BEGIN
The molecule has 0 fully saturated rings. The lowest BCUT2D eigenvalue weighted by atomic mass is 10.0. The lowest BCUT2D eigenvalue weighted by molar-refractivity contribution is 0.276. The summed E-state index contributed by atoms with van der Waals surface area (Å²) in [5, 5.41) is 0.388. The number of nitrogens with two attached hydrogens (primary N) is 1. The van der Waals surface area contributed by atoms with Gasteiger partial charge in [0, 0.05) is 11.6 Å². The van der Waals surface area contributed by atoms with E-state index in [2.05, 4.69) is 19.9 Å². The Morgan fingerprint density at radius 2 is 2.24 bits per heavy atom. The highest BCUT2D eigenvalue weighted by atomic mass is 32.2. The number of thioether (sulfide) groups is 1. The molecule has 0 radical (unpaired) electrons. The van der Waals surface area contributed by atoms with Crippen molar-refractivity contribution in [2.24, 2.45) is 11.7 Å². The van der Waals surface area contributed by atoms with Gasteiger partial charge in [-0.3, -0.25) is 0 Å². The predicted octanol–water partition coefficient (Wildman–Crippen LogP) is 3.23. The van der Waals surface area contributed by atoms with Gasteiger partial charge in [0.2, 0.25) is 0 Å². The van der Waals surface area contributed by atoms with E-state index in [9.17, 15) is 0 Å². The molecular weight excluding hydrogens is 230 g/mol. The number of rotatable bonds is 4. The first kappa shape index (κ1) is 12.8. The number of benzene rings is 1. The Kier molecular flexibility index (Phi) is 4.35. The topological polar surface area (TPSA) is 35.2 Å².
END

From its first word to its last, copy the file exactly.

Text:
The molecule has 0 fully saturated rings. The lowest BCUT2D eigenvalue weighted by atomic mass is 10.0. The lowest BCUT2D eigenvalue weighted by molar-refractivity contribution is 0.276. The summed E-state index contributed by atoms with van der Waals surface area (Å²) in [5, 5.41) is 0.388. The number of nitrogens with two attached hydrogens (primary N) is 1. The van der Waals surface area contributed by atoms with Gasteiger partial charge in [0, 0.05) is 11.6 Å². The van der Waals surface area contributed by atoms with E-state index in [2.05, 4.69) is 19.9 Å². The Morgan fingerprint density at radius 2 is 2.24 bits per heavy atom. The highest BCUT2D eigenvalue weighted by atomic mass is 32.2. The number of thioether (sulfide) groups is 1. The molecule has 0 radical (unpaired) electrons. The van der Waals surface area contributed by atoms with Crippen molar-refractivity contribution in [2.24, 2.45) is 11.7 Å². The van der Waals surface area contributed by atoms with Gasteiger partial charge in [-0.3, -0.25) is 0 Å². The predicted octanol–water partition coefficient (Wildman–Crippen LogP) is 3.23. The van der Waals surface area contributed by atoms with Gasteiger partial charge in [0.2, 0.25) is 0 Å². The van der Waals surface area contributed by atoms with E-state index in [9.17, 15) is 0 Å². The molecular weight excluding hydrogens is 230 g/mol. The number of rotatable bonds is 4. The first kappa shape index (κ1) is 12.8. The number of benzene rings is 1. The Kier molecular flexibility index (Phi) is 4.35. The topological polar surface area (TPSA) is 35.2 Å².